This year, in an effort to encourage and support families enjoying the NHBA books together aloud, we’re sharing hints and tips to help with getting started.
MY NAME IS MINA is our focus book for April! This book is unique in contrast to the other nominees this year in two distinct ways:
- The story is told in the form of a young girl’s journal and uses a lot of visual devices in the book’s design to underscore this, mainly fonts and the way the words are laid out across the pages. Also, the voice has a train-of-thought feel that you would expect more from a diary of one’s private thoughts than from an edited piece of writing.
- It is more of what is called “character driven” rather than “plot driven” writing, meaning that the story is really about getting to know Mina. While there are things that happen in the book, the main focus is more on Mina and her thoughts instead of an overarching plot that pulls the story along.
How much time should we plan for reading MY NAME IS MINA?
This is a relatively short read requiring just over four hours, even at a fairly leisurely pace. But, you may want to plan in a little extra time to do a few activities along the way. What activities, you ask? Well, interspersed among the main text are what Mina affectionately calls “extraordinary activities.” These are suggestions of things to try that relate to what Mina has been writing about, and they encompass a wide variety of things to do! Some are interesting writing prompts that may involve a little more time, while others are quick suggestions for things to think or talk about.
One suggestion for incorporating some of these ideas is to look ahead a little in the book before reading to see what the next chapter’s “extraordinary activities” are. If you decide to do it, then this gives you a chance to be prepared with paper and pencils or whatever the idea requires so that you can jump right in and start the activity while the inspiration is still fresh. Taking a break from reading and working on the activities may also help kids connect more with the book and creates an opportunity to discuss some of the things Mina wonders about along the way (things that your kids may also wonder about!)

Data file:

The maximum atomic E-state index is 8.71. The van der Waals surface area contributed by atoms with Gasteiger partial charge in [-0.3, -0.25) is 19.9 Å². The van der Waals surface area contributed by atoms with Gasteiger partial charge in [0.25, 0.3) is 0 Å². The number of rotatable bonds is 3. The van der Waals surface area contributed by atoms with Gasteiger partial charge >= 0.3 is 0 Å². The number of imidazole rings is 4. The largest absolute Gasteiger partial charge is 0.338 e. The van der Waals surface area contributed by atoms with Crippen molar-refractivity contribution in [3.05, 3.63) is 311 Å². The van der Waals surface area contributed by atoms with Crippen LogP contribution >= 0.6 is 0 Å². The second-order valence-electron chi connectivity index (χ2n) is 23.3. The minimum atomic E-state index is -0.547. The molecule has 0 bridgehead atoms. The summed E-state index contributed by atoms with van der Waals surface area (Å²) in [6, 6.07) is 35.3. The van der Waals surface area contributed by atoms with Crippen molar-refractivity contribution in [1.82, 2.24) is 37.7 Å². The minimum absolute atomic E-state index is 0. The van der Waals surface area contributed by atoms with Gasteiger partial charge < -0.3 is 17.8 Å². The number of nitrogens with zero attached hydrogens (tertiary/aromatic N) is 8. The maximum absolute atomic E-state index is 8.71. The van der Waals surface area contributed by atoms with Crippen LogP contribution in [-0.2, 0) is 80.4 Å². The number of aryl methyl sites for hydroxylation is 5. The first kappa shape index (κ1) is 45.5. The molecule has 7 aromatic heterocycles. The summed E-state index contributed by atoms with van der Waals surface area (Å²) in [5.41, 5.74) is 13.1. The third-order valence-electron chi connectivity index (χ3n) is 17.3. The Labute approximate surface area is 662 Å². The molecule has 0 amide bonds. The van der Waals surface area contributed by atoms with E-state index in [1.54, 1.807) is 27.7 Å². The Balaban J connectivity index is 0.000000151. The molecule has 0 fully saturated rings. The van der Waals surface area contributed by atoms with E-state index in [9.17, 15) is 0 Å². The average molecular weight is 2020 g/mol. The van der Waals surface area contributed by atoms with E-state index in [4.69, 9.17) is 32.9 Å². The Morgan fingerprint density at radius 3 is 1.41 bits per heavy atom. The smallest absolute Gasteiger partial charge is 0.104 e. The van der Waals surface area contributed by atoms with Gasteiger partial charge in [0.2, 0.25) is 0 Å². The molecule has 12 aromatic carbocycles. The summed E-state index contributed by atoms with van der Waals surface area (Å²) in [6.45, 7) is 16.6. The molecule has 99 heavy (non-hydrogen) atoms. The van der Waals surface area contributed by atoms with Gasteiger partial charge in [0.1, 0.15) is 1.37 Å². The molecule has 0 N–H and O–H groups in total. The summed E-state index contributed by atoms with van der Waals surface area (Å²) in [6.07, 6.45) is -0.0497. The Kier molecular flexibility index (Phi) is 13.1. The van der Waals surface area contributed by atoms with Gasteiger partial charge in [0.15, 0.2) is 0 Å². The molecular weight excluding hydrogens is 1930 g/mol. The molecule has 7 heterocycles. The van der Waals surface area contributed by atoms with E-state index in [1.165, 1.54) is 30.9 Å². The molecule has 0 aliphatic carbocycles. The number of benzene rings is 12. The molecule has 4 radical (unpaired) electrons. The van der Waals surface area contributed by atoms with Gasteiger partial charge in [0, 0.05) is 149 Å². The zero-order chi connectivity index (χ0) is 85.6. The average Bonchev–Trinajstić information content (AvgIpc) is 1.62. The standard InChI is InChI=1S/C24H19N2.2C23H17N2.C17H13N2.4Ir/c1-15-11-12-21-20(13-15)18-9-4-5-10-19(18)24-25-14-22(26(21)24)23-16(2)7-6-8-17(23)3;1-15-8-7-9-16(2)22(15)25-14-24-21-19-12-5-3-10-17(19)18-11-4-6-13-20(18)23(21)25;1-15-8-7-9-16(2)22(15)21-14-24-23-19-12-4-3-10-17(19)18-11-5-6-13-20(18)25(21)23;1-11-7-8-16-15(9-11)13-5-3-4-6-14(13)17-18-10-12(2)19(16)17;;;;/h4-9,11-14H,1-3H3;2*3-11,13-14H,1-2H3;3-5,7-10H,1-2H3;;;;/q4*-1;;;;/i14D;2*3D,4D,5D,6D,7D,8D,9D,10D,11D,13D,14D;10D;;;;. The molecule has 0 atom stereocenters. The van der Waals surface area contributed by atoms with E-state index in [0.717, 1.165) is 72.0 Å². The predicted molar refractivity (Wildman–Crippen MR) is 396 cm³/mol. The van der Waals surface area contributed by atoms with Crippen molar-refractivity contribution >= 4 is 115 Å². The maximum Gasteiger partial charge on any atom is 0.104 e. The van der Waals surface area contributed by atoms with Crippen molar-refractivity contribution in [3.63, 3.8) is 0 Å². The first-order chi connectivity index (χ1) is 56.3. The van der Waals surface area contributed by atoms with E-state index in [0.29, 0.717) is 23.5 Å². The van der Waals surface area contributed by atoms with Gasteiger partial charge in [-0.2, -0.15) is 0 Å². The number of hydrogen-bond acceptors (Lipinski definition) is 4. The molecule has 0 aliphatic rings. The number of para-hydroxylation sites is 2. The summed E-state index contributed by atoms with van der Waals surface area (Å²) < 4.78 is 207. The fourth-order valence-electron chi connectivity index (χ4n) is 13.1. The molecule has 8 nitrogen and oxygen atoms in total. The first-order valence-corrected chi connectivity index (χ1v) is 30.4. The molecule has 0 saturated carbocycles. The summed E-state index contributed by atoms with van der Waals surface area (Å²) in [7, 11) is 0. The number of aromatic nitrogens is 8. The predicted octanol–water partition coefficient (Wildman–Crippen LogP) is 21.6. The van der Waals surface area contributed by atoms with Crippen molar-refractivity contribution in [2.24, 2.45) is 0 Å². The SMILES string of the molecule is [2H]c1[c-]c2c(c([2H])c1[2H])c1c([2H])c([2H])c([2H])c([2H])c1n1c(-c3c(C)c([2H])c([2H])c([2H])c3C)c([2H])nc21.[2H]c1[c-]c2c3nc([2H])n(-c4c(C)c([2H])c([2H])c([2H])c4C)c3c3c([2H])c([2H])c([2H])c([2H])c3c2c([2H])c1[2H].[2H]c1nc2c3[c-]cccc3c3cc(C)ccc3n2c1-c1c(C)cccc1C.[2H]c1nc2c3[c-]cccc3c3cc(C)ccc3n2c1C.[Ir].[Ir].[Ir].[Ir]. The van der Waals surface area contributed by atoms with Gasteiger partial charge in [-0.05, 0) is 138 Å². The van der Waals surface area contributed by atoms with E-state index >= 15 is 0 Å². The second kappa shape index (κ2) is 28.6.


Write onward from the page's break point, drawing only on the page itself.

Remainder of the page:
Writing Your Words for Joy
For example, one of the activities has to do with writing words that are synonomous with joy, which Mina herself fills two whole pages with! You could do what Mina did and make your own lists of words for joy, or simply stop and spend some time talking with one another about which words mean joy for you. Or, make it a group project and hang up a piece of paper on the fridge for your family to start collecting words for joy together throughout the week. You might be surprised to find what people add to a list over time and what that tells you about them.
Starting Your Own Journal
Finally, as Mina’s story is told in the form of a journal, this might be a great time to encourage your child to begin a journal, too. In fact, you could give it to them to sketch or doodle in while you read aloud.
Don’t worry that they won’t get as much out of the story if they are occupied with drawing instead of sitting still to listen–there has been some interesting research over the last few years that has shown that comprehension and detail retention actually increases when people are allowed to use their hands and even move around a little while listening. It seems that simple handwork stimulates the area of the brain that is responsible for daydreaming, keeping it too busy to wander, allowing the listening center to focus unhindered.
With the budding of spring, perhaps you could even follow Mina’s example and encourage your kids to take their journal outdoors and find a cozy spot to make their own for spending time in and recording their thoughts. (Even I wish I had a tree to climb up in and observe the world from!)
More to Come!
Remember to check back Monday mornings in April for our blogs about more to explore in MY NAME IS MINA. We’re working on some great stuff about birds, Paul Klee, fun snacks to try related to the book, and more!
NOTE: If your kids are curious about what happens with Mina after this story ends, this book is actually a prequel to another David Almond book titled SKELLIG. SKELLIG is told from the perspective of the boy who moves in across the street from Mina and explores how their lives intertwine and change them both. SKELLIG is listed for ages 10 and up.